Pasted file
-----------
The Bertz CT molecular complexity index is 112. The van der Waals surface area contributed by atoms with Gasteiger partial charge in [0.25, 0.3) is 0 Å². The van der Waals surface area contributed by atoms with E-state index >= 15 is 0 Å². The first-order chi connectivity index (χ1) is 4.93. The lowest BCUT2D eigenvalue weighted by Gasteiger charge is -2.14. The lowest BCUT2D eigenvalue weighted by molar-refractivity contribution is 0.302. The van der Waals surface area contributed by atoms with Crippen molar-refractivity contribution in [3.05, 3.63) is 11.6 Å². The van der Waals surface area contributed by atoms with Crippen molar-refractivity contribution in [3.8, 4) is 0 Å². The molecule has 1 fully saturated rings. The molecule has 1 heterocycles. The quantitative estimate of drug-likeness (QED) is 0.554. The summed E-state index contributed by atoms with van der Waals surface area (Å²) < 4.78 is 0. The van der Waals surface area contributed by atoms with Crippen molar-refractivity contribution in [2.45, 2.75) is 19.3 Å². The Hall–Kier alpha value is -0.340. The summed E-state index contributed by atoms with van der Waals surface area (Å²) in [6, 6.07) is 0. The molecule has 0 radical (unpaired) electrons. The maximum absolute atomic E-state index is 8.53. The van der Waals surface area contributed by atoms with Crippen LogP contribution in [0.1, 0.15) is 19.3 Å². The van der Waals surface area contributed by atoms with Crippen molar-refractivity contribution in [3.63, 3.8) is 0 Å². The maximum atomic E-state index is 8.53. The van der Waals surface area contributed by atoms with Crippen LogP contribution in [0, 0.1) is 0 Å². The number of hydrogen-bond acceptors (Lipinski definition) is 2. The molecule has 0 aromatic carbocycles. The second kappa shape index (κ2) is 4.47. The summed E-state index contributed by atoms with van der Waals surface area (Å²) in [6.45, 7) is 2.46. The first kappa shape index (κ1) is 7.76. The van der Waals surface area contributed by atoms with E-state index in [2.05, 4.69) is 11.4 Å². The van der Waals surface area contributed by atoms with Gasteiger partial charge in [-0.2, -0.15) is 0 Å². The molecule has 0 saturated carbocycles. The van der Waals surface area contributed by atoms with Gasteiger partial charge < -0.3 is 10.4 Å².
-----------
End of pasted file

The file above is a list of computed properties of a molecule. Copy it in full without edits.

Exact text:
The Bertz CT molecular complexity index is 112. The van der Waals surface area contributed by atoms with Gasteiger partial charge in [0.25, 0.3) is 0 Å². The van der Waals surface area contributed by atoms with E-state index >= 15 is 0 Å². The first-order chi connectivity index (χ1) is 4.93. The lowest BCUT2D eigenvalue weighted by Gasteiger charge is -2.14. The lowest BCUT2D eigenvalue weighted by molar-refractivity contribution is 0.302. The van der Waals surface area contributed by atoms with Crippen molar-refractivity contribution in [3.05, 3.63) is 11.6 Å². The van der Waals surface area contributed by atoms with Crippen molar-refractivity contribution in [3.8, 4) is 0 Å². The molecule has 1 fully saturated rings. The molecule has 1 heterocycles. The quantitative estimate of drug-likeness (QED) is 0.554. The summed E-state index contributed by atoms with van der Waals surface area (Å²) < 4.78 is 0. The van der Waals surface area contributed by atoms with Crippen molar-refractivity contribution in [2.45, 2.75) is 19.3 Å². The Hall–Kier alpha value is -0.340. The summed E-state index contributed by atoms with van der Waals surface area (Å²) in [6, 6.07) is 0. The molecule has 0 radical (unpaired) electrons. The maximum absolute atomic E-state index is 8.53. The van der Waals surface area contributed by atoms with Crippen LogP contribution in [0.1, 0.15) is 19.3 Å². The van der Waals surface area contributed by atoms with Crippen molar-refractivity contribution in [3.63, 3.8) is 0 Å². The maximum atomic E-state index is 8.53. The van der Waals surface area contributed by atoms with Crippen LogP contribution in [0, 0.1) is 0 Å². The number of hydrogen-bond acceptors (Lipinski definition) is 2. The molecule has 0 aromatic carbocycles. The second kappa shape index (κ2) is 4.47. The summed E-state index contributed by atoms with van der Waals surface area (Å²) in [6.45, 7) is 2.46. The first kappa shape index (κ1) is 7.76. The van der Waals surface area contributed by atoms with E-state index in [2.05, 4.69) is 11.4 Å². The van der Waals surface area contributed by atoms with Gasteiger partial charge in [-0.2, -0.15) is 0 Å². The molecule has 0 saturated carbocycles. The van der Waals surface area contributed by atoms with Gasteiger partial charge < -0.3 is 10.4 Å².